A Late-Bloomer's Coming of Age
The fork that took me to San Francisco
“Never did the world make a queen of a girl who hides in houses and dreams without traveling.” ― Roman Payne
Coming of age. Growing up. Reaching adulthood. It happens at different ages, depending on the culture. As a perpetual late-bloomer, it truly didn’t happen for me until my early twenties. Even though I’d lived on my own intermittingly from the age of 18, there was always the safety net of being near my hometown. I knew people and could ask for help if the need arose.
If you read my last piece, Elevator Friends, you already know about the time of my life where I changed from job to job with almost the same regularity as changing my bed sheets. It was the early nineties, and I was enjoying my newfound freedom and having a lot of fun in doing so. But, of course, I had lots of dreams – many of them involving travel. I would drive down the road and imagine just continuing and discovering new places. To be honest, wanderlust lingers, but there is a dichotomy – while everything inside me aches to “take the road less traveled,” something pulls me to stay on the beaten track. Baseball player Yogi Berra has been credited to coining the phrase, “When life makes a fork in the road, take it.” However, for me, the perfect opportunity must present itself for me to take a risky leap.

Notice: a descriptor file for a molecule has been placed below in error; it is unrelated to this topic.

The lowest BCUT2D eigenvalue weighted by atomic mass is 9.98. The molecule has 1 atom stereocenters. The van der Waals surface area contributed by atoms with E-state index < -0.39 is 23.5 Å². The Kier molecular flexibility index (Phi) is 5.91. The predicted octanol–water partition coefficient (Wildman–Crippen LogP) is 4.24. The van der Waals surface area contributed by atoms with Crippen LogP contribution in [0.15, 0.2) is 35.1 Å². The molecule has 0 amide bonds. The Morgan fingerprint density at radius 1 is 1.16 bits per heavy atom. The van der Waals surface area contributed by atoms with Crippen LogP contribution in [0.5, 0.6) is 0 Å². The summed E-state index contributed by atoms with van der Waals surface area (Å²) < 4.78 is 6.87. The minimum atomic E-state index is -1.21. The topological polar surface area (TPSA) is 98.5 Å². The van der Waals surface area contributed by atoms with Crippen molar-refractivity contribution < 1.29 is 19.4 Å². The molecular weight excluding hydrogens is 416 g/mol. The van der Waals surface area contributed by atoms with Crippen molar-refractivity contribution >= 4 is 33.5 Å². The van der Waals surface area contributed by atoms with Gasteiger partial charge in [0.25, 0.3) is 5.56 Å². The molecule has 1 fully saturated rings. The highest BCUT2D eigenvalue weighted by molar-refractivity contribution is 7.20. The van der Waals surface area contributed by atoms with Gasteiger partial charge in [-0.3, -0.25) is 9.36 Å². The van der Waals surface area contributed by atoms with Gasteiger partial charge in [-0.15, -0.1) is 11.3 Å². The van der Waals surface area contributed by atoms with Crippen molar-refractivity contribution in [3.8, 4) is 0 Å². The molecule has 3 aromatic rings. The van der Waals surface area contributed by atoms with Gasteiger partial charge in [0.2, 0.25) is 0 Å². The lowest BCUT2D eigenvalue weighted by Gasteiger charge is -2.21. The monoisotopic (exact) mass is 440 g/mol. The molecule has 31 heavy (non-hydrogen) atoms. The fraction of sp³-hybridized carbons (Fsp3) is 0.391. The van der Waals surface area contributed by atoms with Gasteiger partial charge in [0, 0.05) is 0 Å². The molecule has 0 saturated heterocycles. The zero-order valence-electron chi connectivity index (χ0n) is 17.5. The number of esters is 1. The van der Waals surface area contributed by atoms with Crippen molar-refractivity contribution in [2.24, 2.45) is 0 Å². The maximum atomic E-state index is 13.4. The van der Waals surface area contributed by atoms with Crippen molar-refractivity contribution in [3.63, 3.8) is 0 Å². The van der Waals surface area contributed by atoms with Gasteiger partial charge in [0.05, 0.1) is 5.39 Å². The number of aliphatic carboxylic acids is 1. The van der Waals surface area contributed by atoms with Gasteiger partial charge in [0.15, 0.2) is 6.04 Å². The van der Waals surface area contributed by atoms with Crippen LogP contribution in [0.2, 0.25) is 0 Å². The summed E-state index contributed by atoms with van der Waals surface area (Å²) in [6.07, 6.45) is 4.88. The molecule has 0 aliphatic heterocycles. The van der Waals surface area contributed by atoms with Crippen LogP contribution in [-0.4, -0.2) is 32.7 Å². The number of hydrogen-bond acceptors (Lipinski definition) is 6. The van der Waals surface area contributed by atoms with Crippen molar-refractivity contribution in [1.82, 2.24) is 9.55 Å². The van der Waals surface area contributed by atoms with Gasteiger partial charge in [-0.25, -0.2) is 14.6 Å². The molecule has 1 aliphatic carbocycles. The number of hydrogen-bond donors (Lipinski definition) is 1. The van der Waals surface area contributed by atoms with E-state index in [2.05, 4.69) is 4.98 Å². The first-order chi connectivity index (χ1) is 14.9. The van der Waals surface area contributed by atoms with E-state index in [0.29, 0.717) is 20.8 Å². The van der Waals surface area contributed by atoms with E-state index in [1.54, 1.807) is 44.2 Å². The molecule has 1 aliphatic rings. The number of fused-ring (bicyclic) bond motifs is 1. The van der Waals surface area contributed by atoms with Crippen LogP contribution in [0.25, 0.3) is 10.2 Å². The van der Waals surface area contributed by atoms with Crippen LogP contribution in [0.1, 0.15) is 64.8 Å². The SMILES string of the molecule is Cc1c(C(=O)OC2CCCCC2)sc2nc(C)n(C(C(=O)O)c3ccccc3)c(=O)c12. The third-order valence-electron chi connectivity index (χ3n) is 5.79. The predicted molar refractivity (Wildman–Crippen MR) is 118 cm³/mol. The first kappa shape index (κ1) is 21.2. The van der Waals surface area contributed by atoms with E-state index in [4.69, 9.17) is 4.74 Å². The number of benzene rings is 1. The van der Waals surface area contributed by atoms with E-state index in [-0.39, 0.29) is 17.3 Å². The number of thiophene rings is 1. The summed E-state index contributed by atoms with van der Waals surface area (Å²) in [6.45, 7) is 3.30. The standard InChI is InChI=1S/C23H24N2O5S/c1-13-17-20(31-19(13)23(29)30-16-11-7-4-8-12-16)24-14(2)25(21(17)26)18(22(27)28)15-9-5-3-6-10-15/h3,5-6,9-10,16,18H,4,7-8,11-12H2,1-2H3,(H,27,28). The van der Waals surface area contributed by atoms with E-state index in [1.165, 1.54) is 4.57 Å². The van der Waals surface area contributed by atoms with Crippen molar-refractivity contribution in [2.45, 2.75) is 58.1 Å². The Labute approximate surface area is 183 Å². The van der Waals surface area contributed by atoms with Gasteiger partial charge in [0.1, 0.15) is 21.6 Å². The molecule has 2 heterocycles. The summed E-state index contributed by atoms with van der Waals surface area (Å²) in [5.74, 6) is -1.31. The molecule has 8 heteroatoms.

And, little did I know, that first chance to get out of my comfort zone came in the form of a man named Bob.